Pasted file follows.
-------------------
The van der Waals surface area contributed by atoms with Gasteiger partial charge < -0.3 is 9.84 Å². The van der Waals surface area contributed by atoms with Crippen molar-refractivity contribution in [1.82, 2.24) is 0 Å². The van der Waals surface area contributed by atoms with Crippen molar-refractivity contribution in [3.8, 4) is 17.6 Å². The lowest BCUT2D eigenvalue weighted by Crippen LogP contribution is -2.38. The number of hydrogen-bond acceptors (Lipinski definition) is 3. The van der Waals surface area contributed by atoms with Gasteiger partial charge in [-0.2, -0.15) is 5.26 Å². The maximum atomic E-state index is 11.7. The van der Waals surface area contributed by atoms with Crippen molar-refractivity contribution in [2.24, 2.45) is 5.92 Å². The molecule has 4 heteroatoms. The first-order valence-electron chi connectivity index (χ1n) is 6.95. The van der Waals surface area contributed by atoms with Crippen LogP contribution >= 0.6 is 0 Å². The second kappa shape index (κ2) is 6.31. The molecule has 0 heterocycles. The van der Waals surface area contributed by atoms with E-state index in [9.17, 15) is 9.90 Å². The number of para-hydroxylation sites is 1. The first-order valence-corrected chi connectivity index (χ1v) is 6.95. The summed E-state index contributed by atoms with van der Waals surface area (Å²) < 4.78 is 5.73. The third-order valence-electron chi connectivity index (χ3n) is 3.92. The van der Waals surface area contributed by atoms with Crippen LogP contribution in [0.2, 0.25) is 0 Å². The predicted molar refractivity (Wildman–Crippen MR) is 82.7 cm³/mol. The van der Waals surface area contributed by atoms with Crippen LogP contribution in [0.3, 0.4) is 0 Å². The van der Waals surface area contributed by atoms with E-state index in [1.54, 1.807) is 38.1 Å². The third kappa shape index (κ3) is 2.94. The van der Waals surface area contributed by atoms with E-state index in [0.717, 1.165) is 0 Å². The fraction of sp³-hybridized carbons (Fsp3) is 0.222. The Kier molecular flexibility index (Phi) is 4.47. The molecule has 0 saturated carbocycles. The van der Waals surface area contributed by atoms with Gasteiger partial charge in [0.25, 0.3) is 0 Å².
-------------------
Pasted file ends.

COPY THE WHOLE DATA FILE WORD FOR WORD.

The van der Waals surface area contributed by atoms with Gasteiger partial charge < -0.3 is 9.84 Å². The van der Waals surface area contributed by atoms with Crippen molar-refractivity contribution in [1.82, 2.24) is 0 Å². The van der Waals surface area contributed by atoms with Crippen molar-refractivity contribution in [3.8, 4) is 17.6 Å². The lowest BCUT2D eigenvalue weighted by Crippen LogP contribution is -2.38. The number of hydrogen-bond acceptors (Lipinski definition) is 3. The van der Waals surface area contributed by atoms with Gasteiger partial charge in [-0.2, -0.15) is 5.26 Å². The maximum atomic E-state index is 11.7. The van der Waals surface area contributed by atoms with Crippen molar-refractivity contribution in [2.24, 2.45) is 5.92 Å². The molecule has 4 heteroatoms. The first-order valence-electron chi connectivity index (χ1n) is 6.95. The van der Waals surface area contributed by atoms with Crippen LogP contribution >= 0.6 is 0 Å². The second kappa shape index (κ2) is 6.31. The molecule has 0 heterocycles. The van der Waals surface area contributed by atoms with E-state index in [9.17, 15) is 9.90 Å². The number of para-hydroxylation sites is 1. The first-order valence-corrected chi connectivity index (χ1v) is 6.95. The summed E-state index contributed by atoms with van der Waals surface area (Å²) < 4.78 is 5.73. The third-order valence-electron chi connectivity index (χ3n) is 3.92. The van der Waals surface area contributed by atoms with Crippen LogP contribution in [0.2, 0.25) is 0 Å². The predicted molar refractivity (Wildman–Crippen MR) is 82.7 cm³/mol. The van der Waals surface area contributed by atoms with Crippen LogP contribution in [0.3, 0.4) is 0 Å². The van der Waals surface area contributed by atoms with E-state index in [1.54, 1.807) is 38.1 Å². The third kappa shape index (κ3) is 2.94. The van der Waals surface area contributed by atoms with E-state index in [0.717, 1.165) is 0 Å². The fraction of sp³-hybridized carbons (Fsp3) is 0.222. The Kier molecular flexibility index (Phi) is 4.47. The molecule has 0 saturated carbocycles. The van der Waals surface area contributed by atoms with Gasteiger partial charge in [0.25, 0.3) is 0 Å².